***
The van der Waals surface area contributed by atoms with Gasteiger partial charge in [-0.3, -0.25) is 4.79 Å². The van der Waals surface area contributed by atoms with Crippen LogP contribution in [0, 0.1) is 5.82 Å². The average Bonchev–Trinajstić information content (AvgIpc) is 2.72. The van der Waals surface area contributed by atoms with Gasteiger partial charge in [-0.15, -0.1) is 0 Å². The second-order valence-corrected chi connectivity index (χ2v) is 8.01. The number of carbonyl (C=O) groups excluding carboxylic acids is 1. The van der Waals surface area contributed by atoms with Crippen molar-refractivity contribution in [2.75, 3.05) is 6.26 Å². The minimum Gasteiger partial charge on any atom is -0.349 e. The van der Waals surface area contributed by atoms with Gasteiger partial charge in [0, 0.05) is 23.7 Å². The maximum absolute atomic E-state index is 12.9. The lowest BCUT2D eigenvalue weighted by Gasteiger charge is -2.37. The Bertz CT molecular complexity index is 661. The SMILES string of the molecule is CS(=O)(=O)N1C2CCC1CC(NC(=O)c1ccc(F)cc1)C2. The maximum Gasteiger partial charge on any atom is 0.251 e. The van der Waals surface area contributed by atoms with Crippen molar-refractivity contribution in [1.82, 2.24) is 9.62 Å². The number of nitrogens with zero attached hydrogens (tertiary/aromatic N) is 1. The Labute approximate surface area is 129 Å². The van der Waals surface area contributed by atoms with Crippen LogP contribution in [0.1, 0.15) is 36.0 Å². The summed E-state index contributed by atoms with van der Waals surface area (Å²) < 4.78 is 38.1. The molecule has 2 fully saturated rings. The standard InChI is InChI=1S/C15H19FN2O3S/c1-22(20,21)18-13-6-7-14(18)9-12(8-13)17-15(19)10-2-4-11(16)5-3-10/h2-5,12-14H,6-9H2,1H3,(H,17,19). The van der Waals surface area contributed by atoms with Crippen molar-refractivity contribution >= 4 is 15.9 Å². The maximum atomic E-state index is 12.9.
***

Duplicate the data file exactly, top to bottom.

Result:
The van der Waals surface area contributed by atoms with Gasteiger partial charge in [-0.3, -0.25) is 4.79 Å². The van der Waals surface area contributed by atoms with Crippen LogP contribution in [0, 0.1) is 5.82 Å². The average Bonchev–Trinajstić information content (AvgIpc) is 2.72. The van der Waals surface area contributed by atoms with Gasteiger partial charge in [-0.15, -0.1) is 0 Å². The second-order valence-corrected chi connectivity index (χ2v) is 8.01. The number of carbonyl (C=O) groups excluding carboxylic acids is 1. The van der Waals surface area contributed by atoms with Crippen molar-refractivity contribution in [2.75, 3.05) is 6.26 Å². The minimum Gasteiger partial charge on any atom is -0.349 e. The van der Waals surface area contributed by atoms with Gasteiger partial charge in [0, 0.05) is 23.7 Å². The maximum absolute atomic E-state index is 12.9. The lowest BCUT2D eigenvalue weighted by Gasteiger charge is -2.37. The Bertz CT molecular complexity index is 661. The SMILES string of the molecule is CS(=O)(=O)N1C2CCC1CC(NC(=O)c1ccc(F)cc1)C2. The maximum Gasteiger partial charge on any atom is 0.251 e. The van der Waals surface area contributed by atoms with Crippen molar-refractivity contribution in [1.82, 2.24) is 9.62 Å². The number of nitrogens with zero attached hydrogens (tertiary/aromatic N) is 1. The Labute approximate surface area is 129 Å². The van der Waals surface area contributed by atoms with Crippen LogP contribution in [0.1, 0.15) is 36.0 Å². The summed E-state index contributed by atoms with van der Waals surface area (Å²) < 4.78 is 38.1. The molecule has 2 fully saturated rings. The standard InChI is InChI=1S/C15H19FN2O3S/c1-22(20,21)18-13-6-7-14(18)9-12(8-13)17-15(19)10-2-4-11(16)5-3-10/h2-5,12-14H,6-9H2,1H3,(H,17,19). The van der Waals surface area contributed by atoms with Crippen molar-refractivity contribution >= 4 is 15.9 Å². The maximum atomic E-state index is 12.9.